Informal economies occur worldwide and are indicative of the development process of a country. The purpose of the study is to look at informal markets and to debate whether informal markets can improve the social well-being of traders. Based on a selection of cases of informal markets worldwide and fieldwork done in a market in Thohoyandou, South Africa, the resourceful value of social capital is re-examined. Rising unemployment and poverty are major challenges for local governments in South Africa and a clear national strategy is needed to take advantage of the opportunities that informal markets have for urban communities. The Thohoyandou informal market demonstrates that social capital supports entrepreneurship, creativity and personal adjustment, which are important prospects for development. It is argued that integrated development in cities can be improved and sustained with the right government support and that the nature of government support will determine the ability of traders to adapt to their circumstances.
Effective collaboration model for agricultural research and development in Limpopo province of South AfricaAuthor E. NesamvuniSource: Journal of Public Administration 49, pp 1196 –1212 (2014)More Less
Effective research and development requires new forms of collaboration based on opportunities offered by willing stakeholders, and by the globalisation of scientific knowledge. The objective of the study that led to this article was to assess the research capacity of the Limpopo (Provincial) Department of Agriculture (LDA) in South Africa and to propose considerations for an effective collaboration model. The considerations were based on lessons from a crop-livestock collaboration project for which the impact was assessed using the Political-Economic-Social-Technological-Environmental-Legal (PESTEL) framework. As revealed by the PESTEL-based assessment, the implementation of the crop-livestock collaboration project had weaknesses, which included lack of involvement of all relevant stakeholders and poor social mobilisation, evident from demotivated and non-cooperating participants, and limited attention to policies and strategies. Based on the lessons from the crop-livestock collaboration project, important considerations for an effective collaboration model were proposed: target stakeholders, combine research capacity, environment, technology, and institutional arrangement.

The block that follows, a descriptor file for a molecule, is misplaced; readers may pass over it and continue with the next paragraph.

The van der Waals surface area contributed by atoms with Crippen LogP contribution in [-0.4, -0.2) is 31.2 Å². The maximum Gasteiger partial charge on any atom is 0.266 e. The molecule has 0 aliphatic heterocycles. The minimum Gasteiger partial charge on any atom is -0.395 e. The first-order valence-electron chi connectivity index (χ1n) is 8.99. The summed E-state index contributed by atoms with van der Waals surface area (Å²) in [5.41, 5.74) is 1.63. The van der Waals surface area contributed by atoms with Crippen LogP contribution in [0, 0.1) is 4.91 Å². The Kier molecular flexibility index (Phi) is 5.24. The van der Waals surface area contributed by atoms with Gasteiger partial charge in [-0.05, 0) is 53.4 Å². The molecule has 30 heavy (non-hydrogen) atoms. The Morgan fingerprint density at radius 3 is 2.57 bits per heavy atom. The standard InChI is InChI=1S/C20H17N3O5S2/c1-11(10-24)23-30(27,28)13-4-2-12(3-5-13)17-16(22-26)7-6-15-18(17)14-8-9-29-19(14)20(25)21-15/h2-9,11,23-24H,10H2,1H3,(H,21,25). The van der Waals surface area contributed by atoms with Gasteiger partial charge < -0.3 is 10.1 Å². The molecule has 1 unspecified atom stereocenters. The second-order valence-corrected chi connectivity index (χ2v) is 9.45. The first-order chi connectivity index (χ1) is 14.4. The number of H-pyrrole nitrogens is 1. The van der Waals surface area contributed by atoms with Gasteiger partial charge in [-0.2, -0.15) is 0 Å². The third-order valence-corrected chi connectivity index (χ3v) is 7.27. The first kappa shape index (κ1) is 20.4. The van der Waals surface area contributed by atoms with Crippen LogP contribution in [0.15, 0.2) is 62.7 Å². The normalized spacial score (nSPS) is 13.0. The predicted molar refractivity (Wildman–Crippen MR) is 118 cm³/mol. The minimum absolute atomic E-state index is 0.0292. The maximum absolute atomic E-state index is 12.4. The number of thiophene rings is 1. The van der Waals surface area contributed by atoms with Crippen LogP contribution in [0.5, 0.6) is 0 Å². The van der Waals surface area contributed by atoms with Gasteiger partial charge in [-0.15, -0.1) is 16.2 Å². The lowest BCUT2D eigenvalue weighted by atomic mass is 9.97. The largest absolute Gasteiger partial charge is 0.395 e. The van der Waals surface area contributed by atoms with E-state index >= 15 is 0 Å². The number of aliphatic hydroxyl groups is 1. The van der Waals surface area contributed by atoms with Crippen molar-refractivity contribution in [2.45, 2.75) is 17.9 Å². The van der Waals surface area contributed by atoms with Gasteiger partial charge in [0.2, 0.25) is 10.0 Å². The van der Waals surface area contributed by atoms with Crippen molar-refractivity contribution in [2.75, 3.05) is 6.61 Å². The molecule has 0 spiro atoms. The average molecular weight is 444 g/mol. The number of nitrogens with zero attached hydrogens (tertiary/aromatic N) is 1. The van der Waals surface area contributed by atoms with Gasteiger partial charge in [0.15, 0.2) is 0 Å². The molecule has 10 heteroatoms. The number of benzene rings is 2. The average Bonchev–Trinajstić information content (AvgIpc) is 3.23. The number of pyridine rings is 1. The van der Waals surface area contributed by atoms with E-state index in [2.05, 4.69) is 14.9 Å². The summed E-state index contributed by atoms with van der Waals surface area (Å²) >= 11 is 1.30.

The application of the concept of strategic human resources management to the overall institutional strategy : a case study of Thulamela MunicipalityAuthor K.E. KhashaneSource: Journal of Public Administration 49, pp 1213 –1229 (2014)More Less
This article focuses on the application of the concept of strategic human resources management (SHRM) to the overall strategy at Thulamela Municipality. Strategic human resources management is concerned with the contributions human resources strategies make to institutional effectiveness and the way these human strategies are applied. Important features underlying SHRM are fit, competitive edge and performance, which reflects the interactive role of practices and their relationship to the attainment of institutional strategy. This case study extends SHRM thinking to theory and research on applicability of SHRM concepts to Thulamela Municipality. The integrative approach and Guest model (1989) of human resources management (HRM) were used. The aim of the study was to examine to what extent the human resources management function in Thulamela Municipality has been implementing SHRM. Research findings have shown that Thulamela Municipality has adopted a number of approaches in applying the SHRM concept, including the multiple role model. The findings reveal that SHRM is to a lesser extent applicable to Thulamela Municipality.
Source: Journal of Public Administration 49, pp 1230 –1243 (2014)More Less
This article analyses the fraud prevention plans concept, including why fraud prevention plans are designed and how to make them effective. First, it addresses fraud and corruption, identifying what they involve in regard to government interventions against fraud and corruption within the South African public service. Second, it identifies and describes the legislative and regulatory framework for preventing and detecting fraud. Third, it focuses on aspects such as fraud and risk preparedness, existence and content of a fraud prevention plan, fraud prevention structures and mechanisms, fraud profile and awareness, types of fraud and mitigation measures and elements of good fraud prevention plans. Fourth, the role of senior management in promoting an ethical culture is discussed. Finally, it concludes that an effective fraud control plan should also be subject to regular monitoring and evaluation, which should seek to answer the following two questions: "is it up-to-date?" and "is it effective?" The fraud prevention plan is effective if it reduces fraud and corruption in public service departments.